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Chris Gillies


Chris Gillies

Marine Manager

Chris is the Marine Manager for the Australia program where he oversees the Great Southern Seascapes program. This includes accelerating the conservation and restoration of Australia’s temperate marine coastal habitats with a particular focus on restoring shellfish reefs.
 
Chris has previously worked across the science and conservation sector in both freshwater and terrestrial environments but his true passion is marine. He was formally the Director of Science at Earthwatch Australia, where he managed the scientific program across Earthwatch’s expedition and citizen science portfolio. He has created a number of terrestrial and marine citizen science projects, established several national practitioner networks and developed corporate sustainability learning programs. He has served as an invertebrate ecologist for both state and federal government environmental agencies and worked for several environmental consultancies.

Read Chris Gillies's Full Biography

Chris in the Media

 

Publications

2018

Gillies, C. L., et al. (2018). Australian shellfish ecosystems: past distribution, current status and future direction. PLOS ONE.

2015

Gillies, C.L., Fitzsimons, J.A., Branigan, S., Hale, L., Hancock, B., Creighton, C., Alleway, H., Bishop, M.J., Brown, S., Chamberlain, D., Cleveland, B., Crawford, C., Crawford, M., Diggles, B., Ford, J.R., Hamer, P., Hart, A., Johnston, E., McDonald, T., McLeod, I., Pinner, B., Russell, K. & Winstanley, R. (2015). Scaling-up marine restoration efforts in Australia. Ecol Manag Restor, 16, 84–85.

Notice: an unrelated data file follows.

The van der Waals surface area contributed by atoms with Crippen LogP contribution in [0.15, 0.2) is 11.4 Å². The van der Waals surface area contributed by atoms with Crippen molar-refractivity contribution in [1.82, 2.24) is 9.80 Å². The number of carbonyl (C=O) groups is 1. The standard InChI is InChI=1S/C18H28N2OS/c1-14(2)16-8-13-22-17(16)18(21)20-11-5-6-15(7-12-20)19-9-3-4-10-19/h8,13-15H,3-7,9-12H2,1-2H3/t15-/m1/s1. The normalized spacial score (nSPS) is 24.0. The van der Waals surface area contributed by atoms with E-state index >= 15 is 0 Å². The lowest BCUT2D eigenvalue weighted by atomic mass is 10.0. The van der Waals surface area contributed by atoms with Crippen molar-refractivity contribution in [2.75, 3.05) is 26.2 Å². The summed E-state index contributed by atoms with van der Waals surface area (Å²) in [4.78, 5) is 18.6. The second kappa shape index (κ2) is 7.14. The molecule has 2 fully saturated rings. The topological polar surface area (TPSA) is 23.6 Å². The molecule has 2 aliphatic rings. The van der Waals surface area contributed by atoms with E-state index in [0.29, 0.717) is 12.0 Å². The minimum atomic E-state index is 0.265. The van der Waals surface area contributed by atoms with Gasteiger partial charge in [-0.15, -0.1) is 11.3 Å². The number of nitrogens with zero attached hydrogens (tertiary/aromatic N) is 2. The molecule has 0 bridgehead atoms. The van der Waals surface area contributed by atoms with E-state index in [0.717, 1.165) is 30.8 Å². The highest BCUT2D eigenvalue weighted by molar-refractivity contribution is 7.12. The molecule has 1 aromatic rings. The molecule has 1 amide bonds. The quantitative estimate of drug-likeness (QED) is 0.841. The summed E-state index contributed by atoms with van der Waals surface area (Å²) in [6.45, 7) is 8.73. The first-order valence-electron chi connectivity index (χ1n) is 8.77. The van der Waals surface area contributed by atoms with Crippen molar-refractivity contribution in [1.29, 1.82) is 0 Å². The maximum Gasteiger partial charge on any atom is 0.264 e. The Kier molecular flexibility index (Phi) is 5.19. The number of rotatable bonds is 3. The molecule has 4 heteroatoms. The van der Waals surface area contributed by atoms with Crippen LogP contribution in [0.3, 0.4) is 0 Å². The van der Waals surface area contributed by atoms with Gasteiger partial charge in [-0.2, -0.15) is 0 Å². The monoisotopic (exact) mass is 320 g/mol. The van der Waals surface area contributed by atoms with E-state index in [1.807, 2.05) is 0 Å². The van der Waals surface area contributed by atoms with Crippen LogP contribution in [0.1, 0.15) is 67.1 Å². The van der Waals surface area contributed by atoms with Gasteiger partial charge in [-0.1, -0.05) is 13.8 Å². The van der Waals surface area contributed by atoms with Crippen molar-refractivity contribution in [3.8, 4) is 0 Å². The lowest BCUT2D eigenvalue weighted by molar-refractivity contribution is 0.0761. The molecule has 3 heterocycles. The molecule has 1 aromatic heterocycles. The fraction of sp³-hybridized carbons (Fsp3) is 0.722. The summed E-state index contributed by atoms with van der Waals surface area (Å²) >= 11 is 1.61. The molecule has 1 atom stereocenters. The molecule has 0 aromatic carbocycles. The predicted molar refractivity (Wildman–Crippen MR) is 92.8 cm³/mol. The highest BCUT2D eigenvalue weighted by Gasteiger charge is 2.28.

Pecl, G., Gillies, C., Sbrocchi, C. & Roetman, P. (2015). Building Australia through citizen science. Office of the Chief Scientist, Occasional Paper Series, 11, 1–4.

2014

Smith, S.D.A., Gillies, C.L. & Shortland-Jones, H. (2014). Patterns of marine debris distribution on the beaches of Rottnest Island, Western Australia. Marine Pollution Bulletin, 88, 188–193.

2013

Gillies, C.L., Stark, J.S., Johnstone, G.J. & Smith, S.D.A. (2013). Establishing a food web model for coastal Antarctic benthic communities: a case study from the Vestfold Hills. Mar Ecol Prog Ser, 478, 27–41.

2012

Gillies, C.L., Stark, J.S., Johnstone, G.J. & Smith, S.D.A. (2012). Carbon flow and trophic structure of an Antarctic coastal benthic community as determined by δ13C and δ15N. Estuarine, Coastal and Shelf Science, 97, 44–57.

2011

Gillies, C.L., Stark, J.S. & Smith, S.D.A. (2011). Research article: small-scale spatial variation of δ13C and δ15N isotopes in Antarctic carbon sources and consumers. Polar Biol, 35, 813–827.

Raymond, B., Marshall, M., Nevitt, G., Gillies, C.L., van den Hoff, J., Stark, J.S., Losekoot, M., Woehler, E.J. & Constable, A.J. (2011). A Southern Ocean dietary database. Ecology, 92, 1188–1188.

2008

Gillies, C.L., Hose, G.C. & Turak, E. (2008). What do qualitative rapid assessment collections of macroinvertebrates represent? A comparison with extensive quantitative sampling. Environ Monit Assess, 149, 99–112.

Chris is the Marine Manger for the Australia program where he oversees the Great Southern Seascapes program. This includes accelerating the conservation and restoration of Australia’s temperate marine coastal habitats with a particular focus on restoring shellfish reefs.
 
Chris has previously worked across the science and conservation sector in both freshwater and terrestrial environments but his true passion is marine. He was formally the Director of Science at Earthwatch Australia, where he managed the scientific program across Earthwatch’s expedition and citizen science portfolio. He has created a number of terrestrial and marine citizen science projects, established several national practitioner networks and developed corporate sustainability learning programs. He has served as an invertebrate ecologist for both state and federal government environmental agencies and worked for several environmental consultancies.

Chris’ doctoral research focused on Antarctic shallow-water marine food webs and his later research includes coastal climate change and impacts of marine debris. He is a three-time summer Australian Antarctic expeditioner.

Contact

Tony Jupp
Media Contact
Phone: +61 428 945 560 Mobile
E-mail: tjupp@tnc.org

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